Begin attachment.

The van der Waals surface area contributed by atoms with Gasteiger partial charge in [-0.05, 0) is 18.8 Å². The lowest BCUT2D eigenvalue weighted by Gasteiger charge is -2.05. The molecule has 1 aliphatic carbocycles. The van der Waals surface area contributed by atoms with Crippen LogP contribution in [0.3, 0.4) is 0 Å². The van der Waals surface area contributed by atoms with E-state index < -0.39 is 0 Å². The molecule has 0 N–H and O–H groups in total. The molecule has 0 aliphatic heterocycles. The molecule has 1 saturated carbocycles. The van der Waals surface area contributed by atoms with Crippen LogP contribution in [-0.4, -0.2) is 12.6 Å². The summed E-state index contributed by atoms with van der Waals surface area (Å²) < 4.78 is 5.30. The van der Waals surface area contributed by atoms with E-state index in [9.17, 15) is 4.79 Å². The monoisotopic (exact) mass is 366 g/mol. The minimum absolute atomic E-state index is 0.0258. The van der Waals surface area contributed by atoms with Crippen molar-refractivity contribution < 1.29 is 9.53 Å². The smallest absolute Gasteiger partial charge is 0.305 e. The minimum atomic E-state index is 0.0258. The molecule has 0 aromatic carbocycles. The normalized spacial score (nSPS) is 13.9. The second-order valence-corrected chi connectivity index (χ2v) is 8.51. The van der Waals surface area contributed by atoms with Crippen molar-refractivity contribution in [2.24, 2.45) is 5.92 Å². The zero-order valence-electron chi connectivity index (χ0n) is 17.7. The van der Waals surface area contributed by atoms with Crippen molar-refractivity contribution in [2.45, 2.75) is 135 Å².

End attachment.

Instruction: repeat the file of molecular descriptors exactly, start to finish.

The van der Waals surface area contributed by atoms with Gasteiger partial charge in [-0.05, 0) is 18.8 Å². The lowest BCUT2D eigenvalue weighted by Gasteiger charge is -2.05. The molecule has 1 aliphatic carbocycles. The van der Waals surface area contributed by atoms with Crippen LogP contribution in [0.3, 0.4) is 0 Å². The van der Waals surface area contributed by atoms with E-state index < -0.39 is 0 Å². The molecule has 0 N–H and O–H groups in total. The molecule has 0 aliphatic heterocycles. The molecule has 1 saturated carbocycles. The van der Waals surface area contributed by atoms with Crippen LogP contribution in [-0.4, -0.2) is 12.6 Å². The summed E-state index contributed by atoms with van der Waals surface area (Å²) < 4.78 is 5.30. The van der Waals surface area contributed by atoms with E-state index in [9.17, 15) is 4.79 Å². The monoisotopic (exact) mass is 366 g/mol. The minimum absolute atomic E-state index is 0.0258. The van der Waals surface area contributed by atoms with Crippen molar-refractivity contribution < 1.29 is 9.53 Å². The smallest absolute Gasteiger partial charge is 0.305 e. The minimum atomic E-state index is 0.0258. The molecule has 0 aromatic carbocycles. The normalized spacial score (nSPS) is 13.9. The second-order valence-corrected chi connectivity index (χ2v) is 8.51. The van der Waals surface area contributed by atoms with Crippen molar-refractivity contribution in [2.24, 2.45) is 5.92 Å². The zero-order valence-electron chi connectivity index (χ0n) is 17.7. The van der Waals surface area contributed by atoms with Crippen molar-refractivity contribution in [2.45, 2.75) is 135 Å².